Role Of The Supreme Court In Protecting Individual Rights

The constitution defines the various rights that are to be upheld by the governing authorities regarding safeguarding the rights of citizens. There are certain fundamental rights that should be safeguarded and the judiciary plays the important role of enforcing them together with other enforcement agencies (Walpin, 2013). Alienable rights like the right to life, liberty, various freedoms among others form part of the natural law. Section one of Article III of the United States Constitution gives the Supreme Court judicial powers together with inferior courts. The Supreme Court is further mandated with the jurisdiction of cases involving its public servants and further has the appellate function about cases from the lower courts. As such, the role of the Supreme Court is greatly interpreted by the constitution regarding exercising is judicial powers to uphold and defend the United States Constitution and to ensure that the country is ruled by the established laws. People should, therefore, seek justice in courts if their rights according to the Constitution have been violated.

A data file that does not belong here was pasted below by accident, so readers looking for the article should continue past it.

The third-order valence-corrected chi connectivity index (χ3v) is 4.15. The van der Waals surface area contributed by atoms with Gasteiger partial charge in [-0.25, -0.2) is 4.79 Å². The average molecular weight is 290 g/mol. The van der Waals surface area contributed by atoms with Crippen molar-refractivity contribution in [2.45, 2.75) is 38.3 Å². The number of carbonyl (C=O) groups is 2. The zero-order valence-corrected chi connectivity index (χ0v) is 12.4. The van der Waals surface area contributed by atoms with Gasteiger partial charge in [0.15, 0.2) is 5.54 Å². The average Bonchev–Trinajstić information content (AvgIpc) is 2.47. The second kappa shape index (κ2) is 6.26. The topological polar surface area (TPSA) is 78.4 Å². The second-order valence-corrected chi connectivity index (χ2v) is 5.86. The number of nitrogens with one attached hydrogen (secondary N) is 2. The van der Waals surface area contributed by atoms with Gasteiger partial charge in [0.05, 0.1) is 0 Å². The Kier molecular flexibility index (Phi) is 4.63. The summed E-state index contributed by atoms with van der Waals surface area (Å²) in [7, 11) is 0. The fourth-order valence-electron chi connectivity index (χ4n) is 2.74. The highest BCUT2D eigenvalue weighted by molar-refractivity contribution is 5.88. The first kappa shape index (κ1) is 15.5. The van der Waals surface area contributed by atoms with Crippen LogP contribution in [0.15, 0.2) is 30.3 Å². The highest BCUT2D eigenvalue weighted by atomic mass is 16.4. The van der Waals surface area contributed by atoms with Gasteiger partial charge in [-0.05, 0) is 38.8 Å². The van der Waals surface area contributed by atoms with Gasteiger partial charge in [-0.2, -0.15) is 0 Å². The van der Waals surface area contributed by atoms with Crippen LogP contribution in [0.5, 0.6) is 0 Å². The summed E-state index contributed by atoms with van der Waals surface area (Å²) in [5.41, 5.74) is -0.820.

The constitutions stipulate various rights that the judges have to look into and pass judgments. Various controversial judgments have rocked the judiciary systems especially the highest court in the land, which is the Supreme Court. Cases, where courts have overturned decisions by other courts, have been commonplace and called into question the integrity and justice mandate of the courts. Justice has been trodden down upon and as Reinhardt (1994) puts its justice is no longer an issue under discussion in the courts. Various judges have passed judgments that are contrary to different laws especially as passed by the state courts. Most of the time they use the judicial review on certain laws, which further may change policies associated with those laws (Graglia, 1994). The supreme thus oversees the authority of the arms of the government and further checks them within the boundaries of the constitution. Some cases that had been ruled by the state like Dartmouth College v Woodward were overturned by the Supreme Court, which gave trustees the old charter and thus the authority to appoint officials to the College (Vile, 2014). There has been confusion in the laws especially the fourth and fifth amendments on unreasonable seizures and searches together with self-incrimination. As such there are entanglements where by the aspects of the two laws are entangled (Pardo, 2005). In such cases like Boyd versus the United States. Judges have to note clearly the similarities and thus ensure they make judgments based on the constitution.

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